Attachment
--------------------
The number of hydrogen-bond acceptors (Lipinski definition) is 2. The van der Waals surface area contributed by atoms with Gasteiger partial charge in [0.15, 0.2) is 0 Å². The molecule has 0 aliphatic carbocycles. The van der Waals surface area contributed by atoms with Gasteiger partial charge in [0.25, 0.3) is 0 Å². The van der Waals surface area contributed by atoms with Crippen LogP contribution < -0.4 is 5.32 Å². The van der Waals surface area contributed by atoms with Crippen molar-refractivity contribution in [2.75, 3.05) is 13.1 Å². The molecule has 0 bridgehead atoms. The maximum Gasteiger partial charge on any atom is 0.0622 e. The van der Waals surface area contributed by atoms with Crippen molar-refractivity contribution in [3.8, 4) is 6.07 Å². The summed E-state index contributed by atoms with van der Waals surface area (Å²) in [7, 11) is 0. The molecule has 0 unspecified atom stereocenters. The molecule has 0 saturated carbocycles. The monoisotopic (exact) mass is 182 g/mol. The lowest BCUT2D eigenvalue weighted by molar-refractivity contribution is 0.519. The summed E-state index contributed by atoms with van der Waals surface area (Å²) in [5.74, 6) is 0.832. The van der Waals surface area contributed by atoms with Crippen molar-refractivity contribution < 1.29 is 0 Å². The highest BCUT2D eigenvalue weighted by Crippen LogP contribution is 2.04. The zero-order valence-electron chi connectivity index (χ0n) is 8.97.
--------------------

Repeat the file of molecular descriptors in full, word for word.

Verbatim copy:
The number of hydrogen-bond acceptors (Lipinski definition) is 2. The van der Waals surface area contributed by atoms with Gasteiger partial charge in [0.15, 0.2) is 0 Å². The molecule has 0 aliphatic carbocycles. The van der Waals surface area contributed by atoms with Gasteiger partial charge in [0.25, 0.3) is 0 Å². The van der Waals surface area contributed by atoms with Crippen LogP contribution < -0.4 is 5.32 Å². The van der Waals surface area contributed by atoms with Crippen molar-refractivity contribution in [2.75, 3.05) is 13.1 Å². The molecule has 0 bridgehead atoms. The maximum Gasteiger partial charge on any atom is 0.0622 e. The van der Waals surface area contributed by atoms with Crippen molar-refractivity contribution in [3.8, 4) is 6.07 Å². The summed E-state index contributed by atoms with van der Waals surface area (Å²) in [7, 11) is 0. The molecule has 0 unspecified atom stereocenters. The molecule has 0 saturated carbocycles. The monoisotopic (exact) mass is 182 g/mol. The lowest BCUT2D eigenvalue weighted by molar-refractivity contribution is 0.519. The summed E-state index contributed by atoms with van der Waals surface area (Å²) in [5.74, 6) is 0.832. The van der Waals surface area contributed by atoms with Crippen molar-refractivity contribution < 1.29 is 0 Å². The highest BCUT2D eigenvalue weighted by Crippen LogP contribution is 2.04. The zero-order valence-electron chi connectivity index (χ0n) is 8.97.